# Optimization of Church-encoded booleans in System F

I can encode booleans in pure lambda calculus like this:

type Bool = forall t. t -> t -> t
true : Bool = \x y -> x
false : Bool = \x y -> y


Is there a procedure to optimize the following "dumb" function

dumb = \(b : Bool) -> b false false


to

dumb = \(b : Bool) -> false


I can imagine this is quite easy in Haskell with an ADT for example.

One way I can think of is counting the inhabitants of the type Bool (2) and then applying the function to both the inhabitants, discovering that the function will have the same result for any argument. This seems quite difficult to do in general though.

• Are you familiar with Parametricity/Free theorems? I'm 99% sure the free theorem for forall t . t -> t -> t would let you conclude that its only inhabitants are equivalent to true and false church-encoded. So you could then do an optimization where you evaluate both possible values and check if the results are equal. But I doubt this would scale past booleans. Church encodings are not known for their efficiency. – jmite May 10 at 18:16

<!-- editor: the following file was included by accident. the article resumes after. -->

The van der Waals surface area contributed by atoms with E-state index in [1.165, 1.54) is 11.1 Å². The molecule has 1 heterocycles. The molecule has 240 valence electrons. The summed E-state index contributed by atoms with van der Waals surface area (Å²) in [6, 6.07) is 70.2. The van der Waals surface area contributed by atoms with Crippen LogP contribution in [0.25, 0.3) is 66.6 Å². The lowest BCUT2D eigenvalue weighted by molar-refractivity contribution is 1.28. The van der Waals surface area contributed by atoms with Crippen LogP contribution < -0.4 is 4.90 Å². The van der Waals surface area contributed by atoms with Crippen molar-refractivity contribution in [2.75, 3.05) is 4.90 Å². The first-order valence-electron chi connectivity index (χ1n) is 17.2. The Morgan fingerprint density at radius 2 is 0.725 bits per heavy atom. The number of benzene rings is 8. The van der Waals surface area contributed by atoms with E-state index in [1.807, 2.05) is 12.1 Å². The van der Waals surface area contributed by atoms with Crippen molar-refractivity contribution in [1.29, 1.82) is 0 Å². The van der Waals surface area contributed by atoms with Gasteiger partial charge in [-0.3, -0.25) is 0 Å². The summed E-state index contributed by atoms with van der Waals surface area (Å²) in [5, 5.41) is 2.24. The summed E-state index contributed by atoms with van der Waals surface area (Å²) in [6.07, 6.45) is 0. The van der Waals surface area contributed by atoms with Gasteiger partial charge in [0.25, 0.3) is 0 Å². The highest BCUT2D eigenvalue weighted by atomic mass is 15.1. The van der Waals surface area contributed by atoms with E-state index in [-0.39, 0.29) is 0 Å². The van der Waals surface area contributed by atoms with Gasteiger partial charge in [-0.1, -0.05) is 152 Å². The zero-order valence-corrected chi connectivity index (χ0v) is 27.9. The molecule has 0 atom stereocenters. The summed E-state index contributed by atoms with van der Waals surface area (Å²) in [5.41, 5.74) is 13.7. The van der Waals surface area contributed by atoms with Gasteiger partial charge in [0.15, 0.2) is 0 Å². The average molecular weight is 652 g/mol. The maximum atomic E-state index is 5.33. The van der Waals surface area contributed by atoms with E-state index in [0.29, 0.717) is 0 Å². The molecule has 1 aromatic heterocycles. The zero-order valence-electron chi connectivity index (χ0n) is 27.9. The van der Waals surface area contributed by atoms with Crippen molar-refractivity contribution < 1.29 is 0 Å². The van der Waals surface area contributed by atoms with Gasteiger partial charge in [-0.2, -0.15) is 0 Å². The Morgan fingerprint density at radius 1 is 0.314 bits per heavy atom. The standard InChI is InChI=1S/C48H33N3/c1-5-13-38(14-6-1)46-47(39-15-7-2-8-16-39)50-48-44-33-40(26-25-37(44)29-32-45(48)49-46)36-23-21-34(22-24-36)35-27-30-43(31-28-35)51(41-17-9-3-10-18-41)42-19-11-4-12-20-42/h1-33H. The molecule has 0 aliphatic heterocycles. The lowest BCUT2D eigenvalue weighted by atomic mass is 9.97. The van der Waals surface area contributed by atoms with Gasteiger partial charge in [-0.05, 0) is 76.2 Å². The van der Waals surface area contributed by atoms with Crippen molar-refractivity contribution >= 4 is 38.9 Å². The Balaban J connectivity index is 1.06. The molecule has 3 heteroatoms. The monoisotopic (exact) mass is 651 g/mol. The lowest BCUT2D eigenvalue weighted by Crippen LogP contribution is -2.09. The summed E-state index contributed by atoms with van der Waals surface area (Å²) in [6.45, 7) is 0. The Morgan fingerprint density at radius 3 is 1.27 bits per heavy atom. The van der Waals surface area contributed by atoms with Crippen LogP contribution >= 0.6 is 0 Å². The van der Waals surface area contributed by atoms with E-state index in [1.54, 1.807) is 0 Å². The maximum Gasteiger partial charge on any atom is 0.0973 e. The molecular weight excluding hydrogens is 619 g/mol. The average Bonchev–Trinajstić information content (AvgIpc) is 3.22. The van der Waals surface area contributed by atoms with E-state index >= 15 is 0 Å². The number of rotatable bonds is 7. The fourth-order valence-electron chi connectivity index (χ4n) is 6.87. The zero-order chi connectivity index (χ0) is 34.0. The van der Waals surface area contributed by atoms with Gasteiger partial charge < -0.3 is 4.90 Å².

• Yes that is what I meant with the last paragraph. I was wondering if there maybe was another way to optimize this case, that's why I asked the question. – Labbekak May 10 at 18:22
• Not an expert, but my impression is that if you care about optimizations then you shouldn't be using Church encodings. Maybe Mendler encodings would have something more useful? But I'm not sure. Without the type discipline, you definitely can't make that optimization, since there are non-boolean functions that could be passed in. – jmite May 10 at 18:25
• Thanks for the link, that's very interesting! Yeah good point about types. – Labbekak May 10 at 18:29

Without further assumptions you cannot perform the optimization because it is unsound in general. For example, we could interpret System F in a model that has fixed point operators, in which case there will be elements of Bool that are different from false and true (namely "undefined" ⊥). In such a model, dumb will not be equal to \ b . false because dumb ⊥ = ⊥ but (\b . false) ⊥ = false.
• closed terms $$M$$ and $$N$$ are equal if they reduce to the same normal form,
• closed terms $$M$$ and $$N$$ are equal if they are equal in some preferred model,
• closed terms $$M$$ and $$N$$ are equal if they are observationally equivalent,
• closed terms $$M$$ and $$N$$ are equal if they are extensionally equivalent (they give extensionally equivalent results when applied to extensionally equivalent arguments).